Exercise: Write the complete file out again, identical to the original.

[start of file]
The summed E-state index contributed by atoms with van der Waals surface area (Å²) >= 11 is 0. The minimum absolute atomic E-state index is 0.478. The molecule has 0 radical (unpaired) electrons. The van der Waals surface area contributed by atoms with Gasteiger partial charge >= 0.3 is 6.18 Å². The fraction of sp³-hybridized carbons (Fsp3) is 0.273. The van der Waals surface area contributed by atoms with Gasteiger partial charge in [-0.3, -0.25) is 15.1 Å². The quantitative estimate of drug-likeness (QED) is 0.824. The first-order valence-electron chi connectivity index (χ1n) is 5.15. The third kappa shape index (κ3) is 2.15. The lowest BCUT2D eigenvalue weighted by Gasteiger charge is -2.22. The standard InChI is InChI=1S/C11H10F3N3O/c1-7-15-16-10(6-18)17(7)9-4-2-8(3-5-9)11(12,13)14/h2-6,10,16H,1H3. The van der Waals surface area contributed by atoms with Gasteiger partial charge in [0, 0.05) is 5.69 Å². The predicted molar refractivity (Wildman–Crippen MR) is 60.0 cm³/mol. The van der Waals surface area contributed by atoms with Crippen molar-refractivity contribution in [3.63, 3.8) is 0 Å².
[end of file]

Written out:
The summed E-state index contributed by atoms with van der Waals surface area (Å²) >= 11 is 0. The minimum absolute atomic E-state index is 0.478. The molecule has 0 radical (unpaired) electrons. The van der Waals surface area contributed by atoms with Gasteiger partial charge >= 0.3 is 6.18 Å². The fraction of sp³-hybridized carbons (Fsp3) is 0.273. The van der Waals surface area contributed by atoms with Gasteiger partial charge in [-0.3, -0.25) is 15.1 Å². The quantitative estimate of drug-likeness (QED) is 0.824. The first-order valence-electron chi connectivity index (χ1n) is 5.15. The third kappa shape index (κ3) is 2.15. The lowest BCUT2D eigenvalue weighted by Gasteiger charge is -2.22. The standard InChI is InChI=1S/C11H10F3N3O/c1-7-15-16-10(6-18)17(7)9-4-2-8(3-5-9)11(12,13)14/h2-6,10,16H,1H3. The van der Waals surface area contributed by atoms with Gasteiger partial charge in [0, 0.05) is 5.69 Å². The predicted molar refractivity (Wildman–Crippen MR) is 60.0 cm³/mol. The van der Waals surface area contributed by atoms with Crippen molar-refractivity contribution in [3.63, 3.8) is 0 Å².